Paper No. 13
Presentation Time: 4:20 PM


SMITH, M. Elliot, Earth Sciences and Environmental Sustainability, Northern Arizona University, Flagstaff, AZ 86011, CARROLL, Alan R., Department of Geoscience, University of Wisconsin-Madison, 1215 West Dayton St, Madison, WI 53706 and SCOTT, Jennifer J., Department of Earth Sciences, Mount Royal University, 4825 Mount Royal Gate SW, Calgary, AB T3E 6K6,

The Wilkins Peak Member of the Green River Formation in Wyoming exhibits prominent basin-wide eccentricity-scale alternations between carbonate-rich lacustrine facies and siliciclastic alluvial facies. Lacustrine facies can be further subdivided into highstand and lowstand end members that together define 0.1-6.0 m lake expansion-contraction cycles. Highstand facies include laterally-extensive, kerogen-rich micritic carbonate deposited in a relatively deep lake. Lowstand facies include displacive and bedded evaporite in the central Bridger subbasin, and mudcracked micritic carbonate and marl that accumulated in a shallow lake and on fringing mudflats and marshy areas. Dominantly alluvial facies interrupt the carbonate-rich lacustrine facies at intervals of approximately 15-30 meters, recording episodic first-order shifts to siliciclastic deposition. Abundant tractive and pedogenic structures within alluvial intervals indicate deposition within a broad network of generally west-directed fluvial channels and crevasse splays onto vegetated, bioturbated floodplains. Changes in δ13C values preserved in micrite generally parallel first-order facies shifts, ranging from a high of about 5 per mil (PDB) in lacustrine intervals to a low of about 0 per mil in alluvial intervals.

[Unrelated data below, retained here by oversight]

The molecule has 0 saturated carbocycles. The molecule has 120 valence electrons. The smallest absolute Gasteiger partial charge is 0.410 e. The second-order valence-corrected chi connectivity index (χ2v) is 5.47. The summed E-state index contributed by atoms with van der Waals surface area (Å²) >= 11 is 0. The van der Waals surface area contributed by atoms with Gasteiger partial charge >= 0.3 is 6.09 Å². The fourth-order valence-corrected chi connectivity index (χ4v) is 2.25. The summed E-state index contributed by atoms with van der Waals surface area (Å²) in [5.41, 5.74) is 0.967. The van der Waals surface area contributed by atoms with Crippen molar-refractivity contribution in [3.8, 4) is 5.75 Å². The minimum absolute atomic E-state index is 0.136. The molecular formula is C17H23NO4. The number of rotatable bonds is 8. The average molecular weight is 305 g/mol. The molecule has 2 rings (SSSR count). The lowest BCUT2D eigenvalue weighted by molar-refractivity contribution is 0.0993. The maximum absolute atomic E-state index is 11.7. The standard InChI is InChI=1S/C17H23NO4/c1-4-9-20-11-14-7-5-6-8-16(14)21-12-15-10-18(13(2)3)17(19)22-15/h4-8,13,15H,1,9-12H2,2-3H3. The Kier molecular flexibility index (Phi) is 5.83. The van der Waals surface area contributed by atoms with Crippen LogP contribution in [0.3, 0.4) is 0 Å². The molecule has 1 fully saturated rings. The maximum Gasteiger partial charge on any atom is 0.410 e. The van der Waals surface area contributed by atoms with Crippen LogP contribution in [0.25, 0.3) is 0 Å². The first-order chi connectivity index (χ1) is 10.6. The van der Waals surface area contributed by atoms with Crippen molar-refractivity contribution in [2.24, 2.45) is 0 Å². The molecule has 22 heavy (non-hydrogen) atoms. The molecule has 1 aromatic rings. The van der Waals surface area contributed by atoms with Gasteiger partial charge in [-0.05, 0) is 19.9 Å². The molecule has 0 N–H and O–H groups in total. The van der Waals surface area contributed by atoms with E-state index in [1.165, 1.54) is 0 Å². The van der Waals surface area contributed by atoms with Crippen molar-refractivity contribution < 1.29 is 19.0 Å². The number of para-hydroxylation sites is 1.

We infer that carbonate-rich lacustrine facies were deposited during maxima in 100 ky eccentricity, during which evaporation and monsoonal precipitation fluctuated markedly in response to enhanced insolation variation. Lakes expanded during wet periods, which also promoted high rates of chemical weathering and vegetative stabilization of uplands and floodplains. Clastic sediment was stored within upland soil profiles or trapped near highstand lake margins. Dry periods in contrast caused lakes to shrink and solutes to become concentrated, but reduced runoff hindered the capacity of rivers to transport clastic sediment. During eccentricity minima, which appear to have coincided with low d13C Early Eocene hyperthermals, precipitation was generally inadequate to substantially raise lake levels. It was however very effective at transporting sediment basinward, which we attribute to a combination of aridity-induced vegetative overturn and rare, but large-magnitude monsoon events that mobilized clastic sediment.